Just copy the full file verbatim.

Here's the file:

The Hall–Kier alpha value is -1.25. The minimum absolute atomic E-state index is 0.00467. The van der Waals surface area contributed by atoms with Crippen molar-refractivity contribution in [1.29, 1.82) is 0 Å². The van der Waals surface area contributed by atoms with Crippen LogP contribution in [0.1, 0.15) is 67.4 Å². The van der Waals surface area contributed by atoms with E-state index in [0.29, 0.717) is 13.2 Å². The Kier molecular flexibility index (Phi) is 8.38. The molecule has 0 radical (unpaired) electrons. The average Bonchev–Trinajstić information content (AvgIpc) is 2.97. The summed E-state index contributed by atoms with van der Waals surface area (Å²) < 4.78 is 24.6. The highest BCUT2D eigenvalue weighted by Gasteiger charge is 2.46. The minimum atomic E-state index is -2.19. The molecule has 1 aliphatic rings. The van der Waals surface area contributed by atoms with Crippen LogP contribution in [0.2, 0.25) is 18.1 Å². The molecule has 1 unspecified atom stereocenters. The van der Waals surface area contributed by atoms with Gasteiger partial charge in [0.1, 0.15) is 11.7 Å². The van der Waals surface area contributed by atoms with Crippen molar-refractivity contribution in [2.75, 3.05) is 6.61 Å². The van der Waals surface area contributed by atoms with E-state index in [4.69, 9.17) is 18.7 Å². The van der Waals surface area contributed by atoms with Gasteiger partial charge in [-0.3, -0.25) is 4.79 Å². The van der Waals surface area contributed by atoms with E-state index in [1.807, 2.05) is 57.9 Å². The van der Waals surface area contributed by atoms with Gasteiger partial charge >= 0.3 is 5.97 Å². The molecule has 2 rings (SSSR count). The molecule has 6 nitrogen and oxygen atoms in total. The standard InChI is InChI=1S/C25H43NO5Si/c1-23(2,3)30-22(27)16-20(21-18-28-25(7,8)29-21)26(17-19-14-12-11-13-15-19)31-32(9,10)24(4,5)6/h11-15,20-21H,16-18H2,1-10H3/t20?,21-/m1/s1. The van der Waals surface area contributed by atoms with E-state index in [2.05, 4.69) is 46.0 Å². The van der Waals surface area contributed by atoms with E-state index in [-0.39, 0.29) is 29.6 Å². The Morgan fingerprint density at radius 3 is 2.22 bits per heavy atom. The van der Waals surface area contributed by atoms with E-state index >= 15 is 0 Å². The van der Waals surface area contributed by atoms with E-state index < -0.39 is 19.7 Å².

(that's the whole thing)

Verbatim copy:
The Hall–Kier alpha value is -1.25. The minimum absolute atomic E-state index is 0.00467. The van der Waals surface area contributed by atoms with Crippen molar-refractivity contribution in [1.29, 1.82) is 0 Å². The van der Waals surface area contributed by atoms with Crippen LogP contribution in [0.1, 0.15) is 67.4 Å². The van der Waals surface area contributed by atoms with E-state index in [0.29, 0.717) is 13.2 Å². The Kier molecular flexibility index (Phi) is 8.38. The molecule has 0 radical (unpaired) electrons. The average Bonchev–Trinajstić information content (AvgIpc) is 2.97. The summed E-state index contributed by atoms with van der Waals surface area (Å²) < 4.78 is 24.6. The highest BCUT2D eigenvalue weighted by Gasteiger charge is 2.46. The minimum atomic E-state index is -2.19. The molecule has 1 aliphatic rings. The van der Waals surface area contributed by atoms with Crippen LogP contribution in [0.2, 0.25) is 18.1 Å². The molecule has 1 unspecified atom stereocenters. The van der Waals surface area contributed by atoms with Gasteiger partial charge in [0.1, 0.15) is 11.7 Å². The van der Waals surface area contributed by atoms with Crippen molar-refractivity contribution in [2.75, 3.05) is 6.61 Å². The van der Waals surface area contributed by atoms with E-state index in [4.69, 9.17) is 18.7 Å². The van der Waals surface area contributed by atoms with Gasteiger partial charge in [-0.3, -0.25) is 4.79 Å². The van der Waals surface area contributed by atoms with E-state index in [1.807, 2.05) is 57.9 Å². The van der Waals surface area contributed by atoms with Gasteiger partial charge >= 0.3 is 5.97 Å². The molecule has 2 rings (SSSR count). The molecule has 6 nitrogen and oxygen atoms in total. The standard InChI is InChI=1S/C25H43NO5Si/c1-23(2,3)30-22(27)16-20(21-18-28-25(7,8)29-21)26(17-19-14-12-11-13-15-19)31-32(9,10)24(4,5)6/h11-15,20-21H,16-18H2,1-10H3/t20?,21-/m1/s1. The van der Waals surface area contributed by atoms with E-state index in [2.05, 4.69) is 46.0 Å². The van der Waals surface area contributed by atoms with E-state index in [-0.39, 0.29) is 29.6 Å². The Morgan fingerprint density at radius 3 is 2.22 bits per heavy atom. The van der Waals surface area contributed by atoms with E-state index >= 15 is 0 Å². The van der Waals surface area contributed by atoms with E-state index < -0.39 is 19.7 Å².